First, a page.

This topic warrants serious consideration, Everyone.

Occasionally, when people hear about my abuse, their first question is, “Well, did he actually (fill in the blanks)”  This is a headscratcher. It is also intensely irritating.

Whether he did or did not, did that qualify the degree of sexual assault? Does it make it less horrific?  Does it lighten the magnitude of trauma? NO.  And furthermore, who is judging?

The details in no way quantify the impact and aftermath.

Laura and I often hear survivors in our workshops (and everywhere, for that matter) preface a statement by saying, “Well, my abuse was not as bad as yours…”

No, No, No Everybody.

Laura and I consistently interrupt saying, “This is not the hardship Olympics.” There is no competition.

Trauma is trauma. Abuse is abuse; There is no yardstick, no measure, no quantification.

That clip this morning unfettered my passion around this issue.  Penetration vs. no penetration does not define the crime nor the punishment.

Judge Aaron Persky clearly, is unfit to preside.  His ignorant, grossly lenient and frankly,  absurd decision to sentence Brock Turner to six months in jail, makes a mockery of the capability of our justice system to protect victims of assault and rape.

Say It, Survivor ( continues our charge in educating about abuse and what we can do to try to prevent it.  The outcome of the Stanford Rape Case is an example of what not to do- it is a worthwhile and heartbreakingly infuriating lesson.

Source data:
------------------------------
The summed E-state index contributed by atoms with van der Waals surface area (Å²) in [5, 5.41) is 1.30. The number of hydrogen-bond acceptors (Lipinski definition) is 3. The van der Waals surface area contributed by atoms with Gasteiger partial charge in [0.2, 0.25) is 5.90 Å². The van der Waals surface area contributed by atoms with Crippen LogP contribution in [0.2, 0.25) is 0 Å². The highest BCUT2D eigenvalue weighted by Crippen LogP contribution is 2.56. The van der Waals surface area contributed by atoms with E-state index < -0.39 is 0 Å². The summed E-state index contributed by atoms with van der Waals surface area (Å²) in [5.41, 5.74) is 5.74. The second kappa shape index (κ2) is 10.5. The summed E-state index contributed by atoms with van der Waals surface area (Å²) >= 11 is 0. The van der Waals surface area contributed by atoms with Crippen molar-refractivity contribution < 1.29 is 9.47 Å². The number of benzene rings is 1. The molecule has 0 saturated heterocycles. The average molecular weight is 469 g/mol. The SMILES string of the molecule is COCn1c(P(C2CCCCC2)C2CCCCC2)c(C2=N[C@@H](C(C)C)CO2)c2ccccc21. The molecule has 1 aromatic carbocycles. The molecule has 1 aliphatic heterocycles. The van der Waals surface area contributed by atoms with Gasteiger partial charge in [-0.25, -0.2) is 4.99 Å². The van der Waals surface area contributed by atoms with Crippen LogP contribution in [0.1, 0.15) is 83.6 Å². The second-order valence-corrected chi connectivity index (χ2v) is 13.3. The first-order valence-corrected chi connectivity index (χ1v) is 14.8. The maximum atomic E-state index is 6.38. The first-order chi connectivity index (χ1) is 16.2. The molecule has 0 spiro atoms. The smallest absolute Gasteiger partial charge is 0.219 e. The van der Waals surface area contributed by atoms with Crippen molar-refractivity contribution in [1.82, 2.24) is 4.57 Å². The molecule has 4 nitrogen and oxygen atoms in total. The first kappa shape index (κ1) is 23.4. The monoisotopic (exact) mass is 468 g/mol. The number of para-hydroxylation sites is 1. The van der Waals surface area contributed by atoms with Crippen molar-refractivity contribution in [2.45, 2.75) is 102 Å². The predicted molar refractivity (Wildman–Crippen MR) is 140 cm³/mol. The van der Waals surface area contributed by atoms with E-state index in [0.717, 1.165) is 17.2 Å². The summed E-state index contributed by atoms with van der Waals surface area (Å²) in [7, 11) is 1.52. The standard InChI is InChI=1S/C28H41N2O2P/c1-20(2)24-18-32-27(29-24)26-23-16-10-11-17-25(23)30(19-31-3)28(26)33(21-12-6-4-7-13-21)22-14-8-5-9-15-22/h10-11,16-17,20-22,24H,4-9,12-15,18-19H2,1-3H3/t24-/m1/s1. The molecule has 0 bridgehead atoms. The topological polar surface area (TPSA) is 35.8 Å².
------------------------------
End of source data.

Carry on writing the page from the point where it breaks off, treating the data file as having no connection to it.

That’s All



C’mon, Everybody. TIE ONE!


April is Child Abuse Prevention month.

Laura and I, Co-Founders of Say It, Survivor, were honored to be part of the following PSA.  Many thanks to The Mama Bear Effect for inviting us to participate in delivering this all-important message. You inspire us with your constant commitment to children and families.

Friends, won’t you join us this April 22 in the TIE ONE TO END ABUSE CAMPAIGN?

Wear an ugly tie or any tie, to show that the only thing uglier than child abuse is a society that ignores it. Please encourage everyone you know to do the same!

Let’s continue to stand together. Love.

That’s All.

AFTER, “Before He Wrote It Down”



My Dear Friends,

Today marks the one year anniversary of my first blog post, “Before He Wrote It Down.”

Today marks the one year anniversary of my first MARYMORPHOSIS blog post.

What a remarkable 365 days it has been!  Thank you, EVERYBODY for bearing witness to my stories, for reaching out, relating, extending compassion and for sharing your stories and comments with me.